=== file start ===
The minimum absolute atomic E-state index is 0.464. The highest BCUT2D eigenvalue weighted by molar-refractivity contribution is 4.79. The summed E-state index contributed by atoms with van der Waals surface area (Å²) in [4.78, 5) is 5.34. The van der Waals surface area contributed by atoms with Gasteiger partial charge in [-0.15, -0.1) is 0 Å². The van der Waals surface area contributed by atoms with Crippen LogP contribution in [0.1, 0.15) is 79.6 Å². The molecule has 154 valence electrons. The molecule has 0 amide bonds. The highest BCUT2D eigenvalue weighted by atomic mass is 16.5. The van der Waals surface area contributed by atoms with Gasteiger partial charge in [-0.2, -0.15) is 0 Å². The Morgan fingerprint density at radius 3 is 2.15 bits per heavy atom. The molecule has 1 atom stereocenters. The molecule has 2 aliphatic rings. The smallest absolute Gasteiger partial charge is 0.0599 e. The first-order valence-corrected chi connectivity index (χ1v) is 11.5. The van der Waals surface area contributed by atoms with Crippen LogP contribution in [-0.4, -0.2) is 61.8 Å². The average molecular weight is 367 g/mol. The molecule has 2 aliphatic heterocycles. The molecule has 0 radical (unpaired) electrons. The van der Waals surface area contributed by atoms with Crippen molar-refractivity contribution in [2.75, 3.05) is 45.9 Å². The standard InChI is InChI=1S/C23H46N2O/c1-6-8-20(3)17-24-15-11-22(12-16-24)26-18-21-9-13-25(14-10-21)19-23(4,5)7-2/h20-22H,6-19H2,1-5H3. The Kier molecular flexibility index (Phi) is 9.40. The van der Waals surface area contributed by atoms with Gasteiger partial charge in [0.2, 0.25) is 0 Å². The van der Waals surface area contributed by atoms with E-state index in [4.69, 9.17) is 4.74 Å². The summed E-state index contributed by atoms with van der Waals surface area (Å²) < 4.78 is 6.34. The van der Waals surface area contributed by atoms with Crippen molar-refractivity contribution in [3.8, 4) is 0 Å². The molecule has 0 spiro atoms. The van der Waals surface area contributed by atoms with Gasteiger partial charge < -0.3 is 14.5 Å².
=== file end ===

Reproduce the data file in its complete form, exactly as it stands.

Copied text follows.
The minimum absolute atomic E-state index is 0.464. The highest BCUT2D eigenvalue weighted by molar-refractivity contribution is 4.79. The summed E-state index contributed by atoms with van der Waals surface area (Å²) in [4.78, 5) is 5.34. The van der Waals surface area contributed by atoms with Gasteiger partial charge in [-0.15, -0.1) is 0 Å². The van der Waals surface area contributed by atoms with Crippen LogP contribution in [0.1, 0.15) is 79.6 Å². The molecule has 154 valence electrons. The molecule has 0 amide bonds. The highest BCUT2D eigenvalue weighted by atomic mass is 16.5. The van der Waals surface area contributed by atoms with Gasteiger partial charge in [-0.2, -0.15) is 0 Å². The Morgan fingerprint density at radius 3 is 2.15 bits per heavy atom. The molecule has 1 atom stereocenters. The molecule has 2 aliphatic rings. The smallest absolute Gasteiger partial charge is 0.0599 e. The first-order valence-corrected chi connectivity index (χ1v) is 11.5. The van der Waals surface area contributed by atoms with Crippen LogP contribution in [-0.4, -0.2) is 61.8 Å². The average molecular weight is 367 g/mol. The molecule has 2 aliphatic heterocycles. The molecule has 0 radical (unpaired) electrons. The van der Waals surface area contributed by atoms with Crippen molar-refractivity contribution in [2.75, 3.05) is 45.9 Å². The standard InChI is InChI=1S/C23H46N2O/c1-6-8-20(3)17-24-15-11-22(12-16-24)26-18-21-9-13-25(14-10-21)19-23(4,5)7-2/h20-22H,6-19H2,1-5H3. The Kier molecular flexibility index (Phi) is 9.40. The van der Waals surface area contributed by atoms with Gasteiger partial charge in [0.2, 0.25) is 0 Å². The van der Waals surface area contributed by atoms with E-state index in [4.69, 9.17) is 4.74 Å². The summed E-state index contributed by atoms with van der Waals surface area (Å²) < 4.78 is 6.34. The van der Waals surface area contributed by atoms with Crippen molar-refractivity contribution in [3.8, 4) is 0 Å². The molecule has 0 spiro atoms. The van der Waals surface area contributed by atoms with Gasteiger partial charge < -0.3 is 14.5 Å².